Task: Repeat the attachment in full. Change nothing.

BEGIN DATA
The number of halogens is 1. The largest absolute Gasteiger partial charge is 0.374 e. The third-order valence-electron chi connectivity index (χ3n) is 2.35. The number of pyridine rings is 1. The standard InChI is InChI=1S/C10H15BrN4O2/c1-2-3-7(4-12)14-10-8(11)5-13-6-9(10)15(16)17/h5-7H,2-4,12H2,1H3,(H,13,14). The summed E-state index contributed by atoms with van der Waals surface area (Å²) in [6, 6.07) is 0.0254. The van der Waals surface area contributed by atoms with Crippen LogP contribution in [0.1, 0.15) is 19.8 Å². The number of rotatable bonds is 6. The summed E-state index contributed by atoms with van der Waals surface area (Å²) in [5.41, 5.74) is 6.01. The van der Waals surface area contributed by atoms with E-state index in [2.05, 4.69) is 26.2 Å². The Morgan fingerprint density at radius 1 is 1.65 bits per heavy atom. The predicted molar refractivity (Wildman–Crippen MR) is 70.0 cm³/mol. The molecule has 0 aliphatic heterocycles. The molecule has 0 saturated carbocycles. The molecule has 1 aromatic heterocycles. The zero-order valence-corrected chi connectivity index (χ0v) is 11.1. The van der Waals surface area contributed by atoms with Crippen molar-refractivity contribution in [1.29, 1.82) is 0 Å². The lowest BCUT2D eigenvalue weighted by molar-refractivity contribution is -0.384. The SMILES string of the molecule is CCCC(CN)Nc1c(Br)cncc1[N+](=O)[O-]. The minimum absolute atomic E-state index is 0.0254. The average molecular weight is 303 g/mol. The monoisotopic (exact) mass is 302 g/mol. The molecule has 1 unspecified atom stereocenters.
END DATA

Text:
The number of halogens is 1. The largest absolute Gasteiger partial charge is 0.374 e. The third-order valence-electron chi connectivity index (χ3n) is 2.35. The number of pyridine rings is 1. The standard InChI is InChI=1S/C10H15BrN4O2/c1-2-3-7(4-12)14-10-8(11)5-13-6-9(10)15(16)17/h5-7H,2-4,12H2,1H3,(H,13,14). The summed E-state index contributed by atoms with van der Waals surface area (Å²) in [6, 6.07) is 0.0254. The van der Waals surface area contributed by atoms with Crippen LogP contribution in [0.1, 0.15) is 19.8 Å². The number of rotatable bonds is 6. The summed E-state index contributed by atoms with van der Waals surface area (Å²) in [5.41, 5.74) is 6.01. The van der Waals surface area contributed by atoms with E-state index in [2.05, 4.69) is 26.2 Å². The Morgan fingerprint density at radius 1 is 1.65 bits per heavy atom. The predicted molar refractivity (Wildman–Crippen MR) is 70.0 cm³/mol. The molecule has 0 aliphatic heterocycles. The molecule has 0 saturated carbocycles. The molecule has 1 aromatic heterocycles. The zero-order valence-corrected chi connectivity index (χ0v) is 11.1. The van der Waals surface area contributed by atoms with Crippen molar-refractivity contribution in [1.29, 1.82) is 0 Å². The lowest BCUT2D eigenvalue weighted by molar-refractivity contribution is -0.384. The SMILES string of the molecule is CCCC(CN)Nc1c(Br)cncc1[N+](=O)[O-]. The minimum absolute atomic E-state index is 0.0254. The average molecular weight is 303 g/mol. The monoisotopic (exact) mass is 302 g/mol. The molecule has 1 unspecified atom stereocenters.